Seeing as even the cheap pork pies are delicious, the real thing must have been delicious enough to hold the pork industry back for three centuries. Now that is magically delicious!
 
2013-07-09 10:00:21 PM

Ambivalence: Um...pigeons can carry passengers?


And coconuts.
 
2013-07-09 10:06:40 PM
It's always been my fantasy to bring back the passenger pigeon. Say you're a super-villain with a time-portal. Pick up a flock of a billion passenger pigeons migrating in 1600 and bring them into the XXIst century. Can you imagine the panic?

Bwa-ha-ha-ha-ha! Fly my pretties, fly!

And I want a real French Canadian tourtière with gravy, fries and peas. Because I can imagine what that would taste like.

I saw a mourning dove at arm's length once on my way to work, and the passenger pigeon would be a really cool bird to see once again. So kudos to the scientists who are working to bring this really cool bird back. We think a lot alike, us super-villains.
 
2013-07-09 10:16:41 PM

MrHappyRotter: I've seen how this ends.  It turns out these creatures can lay fertile eggs and they're going to kill a lot of innocent people because scientists were too preoccupied with whether they could and never stopped to consider whether they should.


We'll be ok -- they're using a unix system. I know this!
 
2013-07-09 11:13:41 PM
Then we can kill them all again.
 
2013-07-09 11:51:33 PM

JohnnyC: I still look for flocks in the sky...That's a strange (incorrect) assumption that I don't care though... I would see them in the summer and into the fall. They might have been migrating birds.


Do you still live at your childhood home, or have you moved outside the migration pathways?
 
2013-07-10 12:16:16 AM

WelldeadLink: Do you still live at your childhood home, or have you moved outside the migration pathways?


No I don't live at the same house. It's quite possible I don't live in the migration path of any large flocks and haven't since I was a kid, but I remember seeing them in the sky in various places as a child, not just at my house. The only huge flock I've seen that was remotely similar was about 13 years ago when a huge flock of crows (probably a few thousand) landed in an apartment complex I lived in. They were in every tree, on every building, and some flying around. They stuck around for about an hour and then left.

I look for large flocks, especially when I'm out driving through the country in general. I had just come to the conclusion that flocks like that were just a thing of the past or something. They seemed so common back in the early 80's and I just never see them anymore. I suppose it could just be 'bad luck' that I haven't spotted one. I don't know.
 
2013-07-10 12:29:28 AM
Just to be clear... I'm talking about flocks of birds like these:

i901.photobucket.com

i.dailymail.co.uk

That's the kind of thing I'm talking about.
 
2013-07-10 02:53:14 AM

JohnnyC: Just to be clear... I'm talking about flocks of birds like these:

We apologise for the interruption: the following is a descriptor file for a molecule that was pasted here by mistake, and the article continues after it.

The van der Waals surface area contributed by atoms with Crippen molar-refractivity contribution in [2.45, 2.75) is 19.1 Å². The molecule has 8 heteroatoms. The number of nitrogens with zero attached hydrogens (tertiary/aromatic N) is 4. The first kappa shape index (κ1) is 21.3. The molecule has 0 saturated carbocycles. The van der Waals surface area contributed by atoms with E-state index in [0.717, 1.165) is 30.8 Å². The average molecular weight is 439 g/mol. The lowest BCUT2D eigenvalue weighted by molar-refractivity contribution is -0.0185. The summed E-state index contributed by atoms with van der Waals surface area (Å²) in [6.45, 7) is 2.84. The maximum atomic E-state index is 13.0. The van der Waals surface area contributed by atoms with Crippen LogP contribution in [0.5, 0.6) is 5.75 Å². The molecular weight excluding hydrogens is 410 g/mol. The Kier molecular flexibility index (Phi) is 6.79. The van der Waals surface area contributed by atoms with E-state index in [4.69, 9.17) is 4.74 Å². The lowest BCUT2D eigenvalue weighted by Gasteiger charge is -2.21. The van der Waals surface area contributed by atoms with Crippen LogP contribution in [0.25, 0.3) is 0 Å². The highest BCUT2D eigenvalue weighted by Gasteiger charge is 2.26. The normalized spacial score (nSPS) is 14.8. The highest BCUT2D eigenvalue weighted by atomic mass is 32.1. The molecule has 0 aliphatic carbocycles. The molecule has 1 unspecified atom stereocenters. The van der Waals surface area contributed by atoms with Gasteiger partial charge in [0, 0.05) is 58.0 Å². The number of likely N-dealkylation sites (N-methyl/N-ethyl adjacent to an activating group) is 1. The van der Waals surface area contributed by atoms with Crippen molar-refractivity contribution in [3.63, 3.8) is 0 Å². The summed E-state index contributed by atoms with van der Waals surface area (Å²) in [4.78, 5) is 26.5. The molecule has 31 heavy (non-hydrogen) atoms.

[i901.photobucket.com image 620x413]

[i.dailymail.co.uk image 634x418]

That's the kind of thing I'm talking about.


I heard tell Passender Pigeon flocks lasted for DAYS and blackened out the entire sky. If you had told anyone of the time that within a few years, they'd all be dead, they wouldn't have believed you. It's still an incredibly surreal idea.

The human race seems populous and powerful now, but there's nothing which says it can't go the same way and just as quickly....
 
2013-07-10 04:59:27 AM

JohnnyC: Just to be clear... I'm talking about flocks of birds like these:

[i901.photobucket.com image 620x413]

[i.dailymail.co.uk image 634x418]

That's the kind of thing I'm talking about.


I remember seeing that kind of thing pretty regularly in Alabama.  The migratory birds' patterns have been upset recently--meaning a lot of birds found it unnecessary to migrate.  They came down south and stayed.  Most likely global warming.
 
2013-07-10 07:32:11 AM

JohnnyC: When I was a child, I used to see flocks of birds that would form rather large 'clouds' in the sky. I never see those anymore... I see the occasional flock of birds but nothing like the large flocks I saw when I was young.


Starlings?

/No, I wasn't scared.
 
2013-07-10 07:37:56 AM
So we're bringing back the winged rat to beat all winged rats. 14 days to fledge. ground-nesting. With a strategy of "we're so many you can't kill us all" (which failed, by the way). And this is good... how?

/me be talkin' to these guys -  http://www.metalstorm.com/IRM/content/home.html
//bring it on, passenger flyin' critters
///After shoveling pigeon crap when I moved into my present apartment and having to put up a net to be able to take a vacation... no way
////Would have me some pigeon pie - or some city pigeons if it weren't for all the heavy metals in 'em
//miss my 12-gauge boom stick
 
2013-07-10 08:44:05 AM
I hear Dodo tastes great.
 
Displayed 48 of 48 comments

View Voting Results: Smartest and Funniest


This thread is closed to new comments.

Continue Farking
Submit a Link »






Report